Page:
SAN JUAN, Puerto Rico (CNN) -- A heavy turnout was expected
Sunday as Puerto Ricans headed for the polls in a non-binding referendum
on whether to petition the United States for statehood.
The Caribbean island has been a possession of its North American
neighbor for 100 years.
The vote is Puerto Rico's third plebiscite on the issue since 1967,
when retaining the island's commonwealth status won over a
proposal for statehood by a nearly 2 to 1 margin. Five years ago the
margin was much closer, with 48.6 percent of voters opting for the
commonwealth while 46.3 percent preferred statehood.
"We have seen over the years a decrease in support for
commonwealth status," Governor Pedro Rossello, who supports
statehood, said as he voted Sunday morning.
Polls show close contest
Rossello earlier predicted a victory for statehood, despite polls that showed
the contest too close to call.
The choices put before the voters include: push for statehood, retain
commonwealth status, begin a "free association" with power for local
government and close ties to the United States, seek independence, or
none of the above.
Backers of commonwealth status, arguing that the ballot was worded to
favor statehood, have urged supporters to vote "none of the above."
"We're very happy with our commonwealth, and we want to
keep it," said San Juan Mayor Sila Calderon as she voted. "Today, we
Puerto Rican people are asserting our identity, our love for
commonwealth, our love of our U.S. citizenship."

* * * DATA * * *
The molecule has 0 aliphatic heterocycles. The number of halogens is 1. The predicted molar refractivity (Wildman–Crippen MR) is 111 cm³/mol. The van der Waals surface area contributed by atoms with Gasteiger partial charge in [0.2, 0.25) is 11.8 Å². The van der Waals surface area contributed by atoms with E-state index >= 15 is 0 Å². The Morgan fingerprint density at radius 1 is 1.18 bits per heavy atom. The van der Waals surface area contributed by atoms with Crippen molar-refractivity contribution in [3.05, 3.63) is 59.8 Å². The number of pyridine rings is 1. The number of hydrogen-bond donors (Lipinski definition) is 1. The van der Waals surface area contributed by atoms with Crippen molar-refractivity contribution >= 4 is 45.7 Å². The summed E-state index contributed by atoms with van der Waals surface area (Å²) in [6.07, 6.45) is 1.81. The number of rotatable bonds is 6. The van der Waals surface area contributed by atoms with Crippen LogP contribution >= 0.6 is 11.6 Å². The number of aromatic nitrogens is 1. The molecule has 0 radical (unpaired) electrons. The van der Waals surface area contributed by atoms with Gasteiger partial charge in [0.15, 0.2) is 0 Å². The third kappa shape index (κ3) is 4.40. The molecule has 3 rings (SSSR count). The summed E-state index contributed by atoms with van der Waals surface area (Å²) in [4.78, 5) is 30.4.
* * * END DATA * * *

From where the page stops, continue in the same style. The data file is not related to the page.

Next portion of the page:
Puerto Rico, a Spanish colony for 400 years, became a U.S. territory
at the close of the Spanish-American War in 1898, and took on its current
commonwealth administration in 1952. Under it, Puerto Ricans are
considered U.S. citizens but have no voice in U.S. government and
are not required to pay U.S. taxes.
Eighty percent turnout predicted
Voting began early Sunday, and polls close at 3 p.m. (1900 GMT).
Initial results are expected after 6 p.m. (2200 GMT). Election
officials predicted that as many as 80 percent of Puerto Rico's 2.2
million registered voters would cast their ballots by day's end.
"We will be protecting the future of our children," said 72-year-old
Ernesto Cabrera, who said he voted for statehood.
"It's very important because today is the day that could decide what
Puerto Rico desires," said 40-year-old pharmacy technician Juan
Aponte. "We have to demonstrate to the federal government what
the people want."
Gov. Rossello called for the referendum in July, hoping to persuade the
United States to consider making Puerto Rico the 51st state.
"I'm confident that statehood would maintain the majority of votes," he
said before the referendum. "This is a historical movement. It has been going
on since the establishment of the commonwealth."
But some analysts predicted that nothing short of a landslide for
statehood would sway the U.S. Congress.
"If Puerto Rico votes less than half, or only 51 or 52 percent in favor
statehood, the United States government is not going to let Puerto Rico
become a state," said Thomas Boswell, a professor of geography in the
School of International Studies at the University of Miami.
The Associated Press and Reuters contributed to this report.